This weekend’s packed schedule includes festivals legends Saltfishforty along with award-winning Scandinavian band Basco; Treacherous Orchestra, alongside VÍÍK, who combine Scandinavian song tradition, progressive jazz and alternative rock. Colonel Mustard and The Dijon 5 , and the legendary John McCusker will celebrate 30 years with a host of special guests at City Halls.
*Highlights include - Shetland musicians Jenna Reid and Harris Playfair, celebrating the upcoming release of their long-awaited duo record; When Mountains Meet / Jub Milain Pahaar: A musical adventure from Scotland to Pakistan combines Scottish and South Asian influenced music, storytelling, and striking visual images to recount the true story of Anne Wood as she sets forth on a voyage from the Scottish Highlands to the Himalayas.
Glasgow Royal Concert Hall’s Strathclyde Suite will host dementia-friendly concerts, with Josie Duncan and Owen Sinclair, and Robyn Stapleton and Claire Hastings showcasing the power of music and its ability to kick-start the brain and unlock memories.
Afro Celtic Connections - Saint Luke’s play host to Rise Kagona, with lead guitarist of the Zimbabwean band The Bhundu Boys, Diwan, who bring an exuberant fusion of funky mbalax and Afrobeat grooves, with ska, rock and Senegalese soul led by Senegalese singer Samba Sene, and Chief Cheb, a celebrated African philosopher, poet storyteller and teacher.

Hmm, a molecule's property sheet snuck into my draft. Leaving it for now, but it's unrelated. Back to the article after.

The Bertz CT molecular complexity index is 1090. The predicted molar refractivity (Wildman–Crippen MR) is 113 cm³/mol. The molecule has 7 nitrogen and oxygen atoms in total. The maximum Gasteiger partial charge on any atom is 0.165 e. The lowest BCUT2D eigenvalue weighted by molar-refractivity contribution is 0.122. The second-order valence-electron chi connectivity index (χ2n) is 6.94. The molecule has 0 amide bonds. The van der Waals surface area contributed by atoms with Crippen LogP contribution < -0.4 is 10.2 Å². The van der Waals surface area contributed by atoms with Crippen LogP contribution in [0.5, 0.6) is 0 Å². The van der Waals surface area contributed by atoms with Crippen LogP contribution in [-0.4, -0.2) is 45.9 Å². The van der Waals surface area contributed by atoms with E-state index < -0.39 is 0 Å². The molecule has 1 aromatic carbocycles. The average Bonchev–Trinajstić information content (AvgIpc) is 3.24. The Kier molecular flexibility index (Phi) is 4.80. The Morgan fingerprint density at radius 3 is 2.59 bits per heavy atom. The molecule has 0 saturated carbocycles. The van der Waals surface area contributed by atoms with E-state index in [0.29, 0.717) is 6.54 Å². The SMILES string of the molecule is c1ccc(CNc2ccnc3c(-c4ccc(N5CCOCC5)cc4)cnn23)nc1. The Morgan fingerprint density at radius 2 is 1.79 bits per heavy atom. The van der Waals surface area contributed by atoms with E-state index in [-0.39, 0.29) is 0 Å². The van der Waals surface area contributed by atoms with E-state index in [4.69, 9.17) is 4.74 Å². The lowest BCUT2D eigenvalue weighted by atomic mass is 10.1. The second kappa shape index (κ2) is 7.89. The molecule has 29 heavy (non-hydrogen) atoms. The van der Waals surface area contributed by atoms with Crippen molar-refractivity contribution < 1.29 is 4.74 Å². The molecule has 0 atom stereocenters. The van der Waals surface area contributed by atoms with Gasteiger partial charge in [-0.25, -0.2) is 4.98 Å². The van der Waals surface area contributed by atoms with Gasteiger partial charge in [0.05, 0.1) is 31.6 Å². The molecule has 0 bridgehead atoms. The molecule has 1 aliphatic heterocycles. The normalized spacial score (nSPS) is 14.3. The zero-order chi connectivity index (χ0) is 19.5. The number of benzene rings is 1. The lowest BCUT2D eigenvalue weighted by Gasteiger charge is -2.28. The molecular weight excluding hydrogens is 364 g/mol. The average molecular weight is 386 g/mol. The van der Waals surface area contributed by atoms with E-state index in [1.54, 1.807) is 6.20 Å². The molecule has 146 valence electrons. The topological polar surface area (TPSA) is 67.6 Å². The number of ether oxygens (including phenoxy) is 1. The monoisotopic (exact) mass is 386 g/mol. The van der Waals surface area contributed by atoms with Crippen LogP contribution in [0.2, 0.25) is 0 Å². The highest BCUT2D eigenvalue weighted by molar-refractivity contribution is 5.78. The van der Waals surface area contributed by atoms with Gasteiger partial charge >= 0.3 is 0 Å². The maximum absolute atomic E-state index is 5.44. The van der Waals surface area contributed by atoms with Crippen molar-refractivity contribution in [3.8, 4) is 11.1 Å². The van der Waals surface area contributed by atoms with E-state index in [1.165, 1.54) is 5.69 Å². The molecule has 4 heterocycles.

Tramway will host the world premiere of Moving Cloud – a collaboration of contemporary dance and traditional music created by Celtic Connections and Scottish Dance Theatre, with a new score performed by a 14-piece folk ensemble with TRIP and Sian along with Greg Lawson and Alice Allen.
Celtic Odyssée perform atz Glasgow Royal Concert Hall along with the Festival Interceltique de Lorient, with 18 artists from the eight European Celtic nations coming together in a celebration of a shared heritage. Musical Director is Breton piper Ronan Le Bars, along with Denez Prigent (Brittany), Karen Matheson (Scotland), Karan Casey (Ireland), Cerys Hafana (Wales), Fransy Gonzàlez (Galicia), Sylvia Quesada (Asturias), Lauren Chandler (Cornwall), Finlay MacDonald (Scotland) and many more. They will share the stage with Scottish fiddle-led four-piece FARA, who will bring their unique mix of intricate fiddle harmonies and skilled storytelling.
Troubadour Jim Malcolm, trad singer Susie Malcolm, their daughter, Beth Malcolm, and fiddle legend Pete Clark will celebrate Burns Night with an evening of song at The National Piping Centre, while record label Last Night will host a show at Oran Mòr, celebrating three of the label's most recent successes: wojtek the bear, Sister John, and Album Club.
James Grant and The Hallelujah Strings will perform at the beautiful Kelvingrove Art Gallery and Museum this year, not once but twice, after a second date was added due to demand. Audiences will be treated to James’ signature rich vocals and outstanding guitar work, his incredible back catalogue performed alongside the Hallelujah Strings, a 14-piece string section led by Greg Lawson.